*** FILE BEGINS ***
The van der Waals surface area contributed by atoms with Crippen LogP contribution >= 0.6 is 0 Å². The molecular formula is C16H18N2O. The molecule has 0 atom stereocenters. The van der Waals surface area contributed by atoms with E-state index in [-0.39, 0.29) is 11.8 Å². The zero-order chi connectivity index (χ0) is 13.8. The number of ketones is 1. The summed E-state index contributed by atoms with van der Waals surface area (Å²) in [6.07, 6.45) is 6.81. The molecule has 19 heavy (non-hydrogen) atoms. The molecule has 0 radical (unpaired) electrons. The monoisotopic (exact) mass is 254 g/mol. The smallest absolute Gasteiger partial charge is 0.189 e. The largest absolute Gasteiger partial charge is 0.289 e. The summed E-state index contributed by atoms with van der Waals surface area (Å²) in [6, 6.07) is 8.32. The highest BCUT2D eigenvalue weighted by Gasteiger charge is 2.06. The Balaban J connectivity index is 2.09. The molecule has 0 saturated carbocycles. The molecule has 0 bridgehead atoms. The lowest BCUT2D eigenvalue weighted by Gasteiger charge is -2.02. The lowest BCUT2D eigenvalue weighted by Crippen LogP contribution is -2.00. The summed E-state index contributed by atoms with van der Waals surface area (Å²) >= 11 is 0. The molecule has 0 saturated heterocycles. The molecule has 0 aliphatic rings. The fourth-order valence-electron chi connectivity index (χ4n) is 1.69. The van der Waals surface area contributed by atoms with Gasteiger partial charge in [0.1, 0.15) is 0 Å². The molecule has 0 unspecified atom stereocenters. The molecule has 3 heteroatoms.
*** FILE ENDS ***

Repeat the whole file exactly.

The van der Waals surface area contributed by atoms with Crippen LogP contribution >= 0.6 is 0 Å². The molecular formula is C16H18N2O. The molecule has 0 atom stereocenters. The van der Waals surface area contributed by atoms with E-state index in [-0.39, 0.29) is 11.8 Å². The zero-order chi connectivity index (χ0) is 13.8. The number of ketones is 1. The summed E-state index contributed by atoms with van der Waals surface area (Å²) in [6.07, 6.45) is 6.81. The molecule has 19 heavy (non-hydrogen) atoms. The molecule has 0 radical (unpaired) electrons. The monoisotopic (exact) mass is 254 g/mol. The smallest absolute Gasteiger partial charge is 0.189 e. The largest absolute Gasteiger partial charge is 0.289 e. The summed E-state index contributed by atoms with van der Waals surface area (Å²) in [6, 6.07) is 8.32. The highest BCUT2D eigenvalue weighted by Gasteiger charge is 2.06. The Balaban J connectivity index is 2.09. The molecule has 0 saturated carbocycles. The molecule has 0 bridgehead atoms. The lowest BCUT2D eigenvalue weighted by Gasteiger charge is -2.02. The lowest BCUT2D eigenvalue weighted by Crippen LogP contribution is -2.00. The summed E-state index contributed by atoms with van der Waals surface area (Å²) >= 11 is 0. The molecule has 0 saturated heterocycles. The molecule has 0 aliphatic rings. The fourth-order valence-electron chi connectivity index (χ4n) is 1.69. The van der Waals surface area contributed by atoms with Gasteiger partial charge in [0.1, 0.15) is 0 Å². The molecule has 0 unspecified atom stereocenters. The molecule has 3 heteroatoms.